(© picture-alliance/dpa)

  Germany goes to the polls

  9 Debates

A right-wing populist party will enter the German Bundestag for the first time. With 12.6 percent of the vote, the Alternative for Germany (AfD) was the third-strongest force in the elections on September 24. Journalists speculate on what this will mean for German politics and ask who is responsible for the right-wing party's strong showing.

After the German elections several foreign heads of state and government congratulated Chancellor Merkel on her conservatives' victory and stressed their willingness to cooperate. But in view of the changes in Germany's domestic political situation commentators express concern for Europe's stability.

The opinion polls and news reports leave no doubt: Angela Merkel and the sister parties CDU-CSU are set to win Sunday's general elections to the German Bundestag. The fact that after twelve years of Merkel as chancellor there's still no sign of a change surprises some journalists, who accuse her of serious mistakes. Others believe a fourth term for Merkel will make the entire European Union more stable.

After the TV debate between Chancellor Merkel and her Social Democratic challenger Schulz the SPD is hovering between 21 and 24 percent in the polls. As a result the only question the commentators are discussing is with whom Merkel's CDU should form a government with after the elections.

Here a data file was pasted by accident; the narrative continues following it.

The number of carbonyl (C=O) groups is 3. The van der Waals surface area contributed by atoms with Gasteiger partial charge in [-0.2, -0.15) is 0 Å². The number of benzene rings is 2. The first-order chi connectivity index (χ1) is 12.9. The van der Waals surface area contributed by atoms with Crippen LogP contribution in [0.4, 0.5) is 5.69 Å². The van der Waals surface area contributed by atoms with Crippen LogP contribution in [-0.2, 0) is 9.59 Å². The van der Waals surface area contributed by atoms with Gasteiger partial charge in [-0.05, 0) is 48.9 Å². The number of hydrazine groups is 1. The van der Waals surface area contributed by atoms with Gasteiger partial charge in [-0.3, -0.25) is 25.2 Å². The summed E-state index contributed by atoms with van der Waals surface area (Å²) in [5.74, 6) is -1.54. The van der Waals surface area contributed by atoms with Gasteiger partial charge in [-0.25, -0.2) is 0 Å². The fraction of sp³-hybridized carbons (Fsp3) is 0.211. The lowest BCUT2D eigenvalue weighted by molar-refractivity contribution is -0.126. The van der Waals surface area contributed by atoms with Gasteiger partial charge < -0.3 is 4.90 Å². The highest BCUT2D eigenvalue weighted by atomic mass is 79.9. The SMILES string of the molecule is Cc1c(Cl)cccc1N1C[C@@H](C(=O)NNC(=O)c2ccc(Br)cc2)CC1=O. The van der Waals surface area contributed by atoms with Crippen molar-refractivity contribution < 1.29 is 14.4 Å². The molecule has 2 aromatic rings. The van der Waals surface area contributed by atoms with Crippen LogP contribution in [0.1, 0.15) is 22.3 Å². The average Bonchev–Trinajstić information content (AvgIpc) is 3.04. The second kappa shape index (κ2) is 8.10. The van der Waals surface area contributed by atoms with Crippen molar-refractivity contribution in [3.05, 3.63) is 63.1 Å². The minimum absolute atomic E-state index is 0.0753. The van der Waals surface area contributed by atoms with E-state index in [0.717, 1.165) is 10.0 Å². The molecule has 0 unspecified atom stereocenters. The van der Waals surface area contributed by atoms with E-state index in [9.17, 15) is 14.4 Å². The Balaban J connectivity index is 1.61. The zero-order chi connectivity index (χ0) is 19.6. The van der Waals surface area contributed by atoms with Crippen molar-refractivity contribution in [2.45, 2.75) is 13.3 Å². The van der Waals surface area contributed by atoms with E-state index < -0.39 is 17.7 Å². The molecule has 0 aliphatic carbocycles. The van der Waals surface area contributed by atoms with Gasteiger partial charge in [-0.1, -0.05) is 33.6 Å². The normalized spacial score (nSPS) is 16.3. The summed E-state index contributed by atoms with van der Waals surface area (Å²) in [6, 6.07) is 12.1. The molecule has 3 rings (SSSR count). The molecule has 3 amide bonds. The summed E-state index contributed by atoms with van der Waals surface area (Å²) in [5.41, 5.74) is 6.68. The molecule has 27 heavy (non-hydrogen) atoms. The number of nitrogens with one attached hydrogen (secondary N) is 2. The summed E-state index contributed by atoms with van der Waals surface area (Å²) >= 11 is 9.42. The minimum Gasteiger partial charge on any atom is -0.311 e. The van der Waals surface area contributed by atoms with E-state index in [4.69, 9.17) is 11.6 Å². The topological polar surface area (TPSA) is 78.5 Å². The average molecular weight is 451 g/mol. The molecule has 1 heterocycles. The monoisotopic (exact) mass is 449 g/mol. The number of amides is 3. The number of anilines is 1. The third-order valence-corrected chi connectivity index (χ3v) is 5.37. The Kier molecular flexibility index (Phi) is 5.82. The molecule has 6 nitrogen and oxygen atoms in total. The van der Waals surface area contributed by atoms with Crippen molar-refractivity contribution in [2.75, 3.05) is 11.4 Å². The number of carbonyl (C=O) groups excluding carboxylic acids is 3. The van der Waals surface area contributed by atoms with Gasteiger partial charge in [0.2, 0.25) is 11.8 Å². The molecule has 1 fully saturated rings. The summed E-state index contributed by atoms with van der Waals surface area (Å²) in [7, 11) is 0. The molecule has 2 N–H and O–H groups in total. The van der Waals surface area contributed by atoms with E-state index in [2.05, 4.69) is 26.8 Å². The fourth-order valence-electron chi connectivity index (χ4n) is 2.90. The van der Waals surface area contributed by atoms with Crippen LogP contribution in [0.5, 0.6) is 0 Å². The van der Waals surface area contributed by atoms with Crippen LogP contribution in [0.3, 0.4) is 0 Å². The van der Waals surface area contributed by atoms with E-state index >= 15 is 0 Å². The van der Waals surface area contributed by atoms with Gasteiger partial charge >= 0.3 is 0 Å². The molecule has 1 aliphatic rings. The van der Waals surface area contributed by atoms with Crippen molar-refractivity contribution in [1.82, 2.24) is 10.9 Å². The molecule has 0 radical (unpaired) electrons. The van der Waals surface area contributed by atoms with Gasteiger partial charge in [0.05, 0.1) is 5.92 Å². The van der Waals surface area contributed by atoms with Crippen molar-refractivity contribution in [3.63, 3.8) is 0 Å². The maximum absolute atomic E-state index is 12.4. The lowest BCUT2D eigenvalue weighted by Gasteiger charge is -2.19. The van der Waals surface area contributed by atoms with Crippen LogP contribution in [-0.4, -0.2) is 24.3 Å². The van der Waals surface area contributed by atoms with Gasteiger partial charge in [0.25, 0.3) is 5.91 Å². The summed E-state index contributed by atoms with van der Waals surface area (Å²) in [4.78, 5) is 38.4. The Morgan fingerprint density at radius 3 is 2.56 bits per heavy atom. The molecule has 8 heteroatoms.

The TV debate between CDU Chancellor Angela Merkel and her Social Democratic challenger Martin Schulz drew plenty of attention abroad as well as in Germany. Described by many German media as a "boring" event, the debate was very revealing in the eyes of commentators across Europe.

In less than four weeks Germany’s federal elections will decide whether Angela Merkel remains chancellor. Europe's press sees Merkel and her CDU heading for victory, but doesn't expect the resulting configuration in parliament to make things easy for her.

Turkish President Erdoğan has called on Turks resident in Germany not to vote in the German elections for the "enemies of Turkey" - the CDU, the SPD and the Greens. Federal Foreign Minister Gabriel then challenged this "invasion of German sovereignty". Commentators debate the background to this exchange of blows.

SPD chancellor candidate Martin Schulz has called Germany's Agenda 2010 reforms into question: his campaign will focus on corrections to the social reforms introduced under the SPD-Green Party government between 2003 to 2005. Among other things Schulz plans to extend unemployment benefits. Can he beat Chancellor Merkel with this strategy? And what role will refugee policy play in the campaigning?

Victory for the CDU, a bitter defeat for the SPD: Angela Merkel's party has won the elections in the state of North Rhine-Westphalia with 33 percent of the vote. Securing just 31.2 percent the SPD, traditionally the strongest party in the state, lost almost eight points. Commentators across Europe discuss the election in Germany's most populous state and conclude that it has a signal effect.